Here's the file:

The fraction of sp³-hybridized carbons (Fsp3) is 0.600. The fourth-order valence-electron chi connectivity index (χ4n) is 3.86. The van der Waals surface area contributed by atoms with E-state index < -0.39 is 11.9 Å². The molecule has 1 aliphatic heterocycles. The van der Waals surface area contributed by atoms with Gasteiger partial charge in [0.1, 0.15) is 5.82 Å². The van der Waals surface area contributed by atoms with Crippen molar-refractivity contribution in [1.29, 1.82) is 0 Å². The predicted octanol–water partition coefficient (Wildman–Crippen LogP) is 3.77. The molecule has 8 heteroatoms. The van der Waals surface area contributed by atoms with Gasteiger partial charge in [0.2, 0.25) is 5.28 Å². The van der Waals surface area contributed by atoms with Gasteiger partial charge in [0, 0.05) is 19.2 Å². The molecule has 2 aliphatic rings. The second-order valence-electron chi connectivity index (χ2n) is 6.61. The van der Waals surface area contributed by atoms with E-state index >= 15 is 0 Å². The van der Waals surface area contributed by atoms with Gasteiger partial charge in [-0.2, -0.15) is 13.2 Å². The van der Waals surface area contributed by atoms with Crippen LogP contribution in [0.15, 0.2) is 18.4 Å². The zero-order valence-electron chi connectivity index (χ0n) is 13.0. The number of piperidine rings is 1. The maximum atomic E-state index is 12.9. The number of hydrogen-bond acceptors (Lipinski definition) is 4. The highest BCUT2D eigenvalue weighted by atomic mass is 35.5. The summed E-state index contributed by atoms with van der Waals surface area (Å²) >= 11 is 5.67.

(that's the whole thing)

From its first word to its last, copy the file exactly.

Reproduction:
The fraction of sp³-hybridized carbons (Fsp3) is 0.600. The fourth-order valence-electron chi connectivity index (χ4n) is 3.86. The van der Waals surface area contributed by atoms with E-state index < -0.39 is 11.9 Å². The molecule has 1 aliphatic heterocycles. The van der Waals surface area contributed by atoms with Gasteiger partial charge in [0.1, 0.15) is 5.82 Å². The van der Waals surface area contributed by atoms with Crippen molar-refractivity contribution in [1.29, 1.82) is 0 Å². The predicted octanol–water partition coefficient (Wildman–Crippen LogP) is 3.77. The molecule has 8 heteroatoms. The van der Waals surface area contributed by atoms with Gasteiger partial charge in [0.2, 0.25) is 5.28 Å². The van der Waals surface area contributed by atoms with Gasteiger partial charge in [0, 0.05) is 19.2 Å². The molecule has 2 aliphatic rings. The second-order valence-electron chi connectivity index (χ2n) is 6.61. The van der Waals surface area contributed by atoms with E-state index >= 15 is 0 Å². The van der Waals surface area contributed by atoms with Gasteiger partial charge in [-0.2, -0.15) is 13.2 Å². The van der Waals surface area contributed by atoms with Crippen LogP contribution in [0.15, 0.2) is 18.4 Å². The zero-order valence-electron chi connectivity index (χ0n) is 13.0. The number of piperidine rings is 1. The maximum atomic E-state index is 12.9. The number of hydrogen-bond acceptors (Lipinski definition) is 4. The highest BCUT2D eigenvalue weighted by atomic mass is 35.5. The summed E-state index contributed by atoms with van der Waals surface area (Å²) >= 11 is 5.67.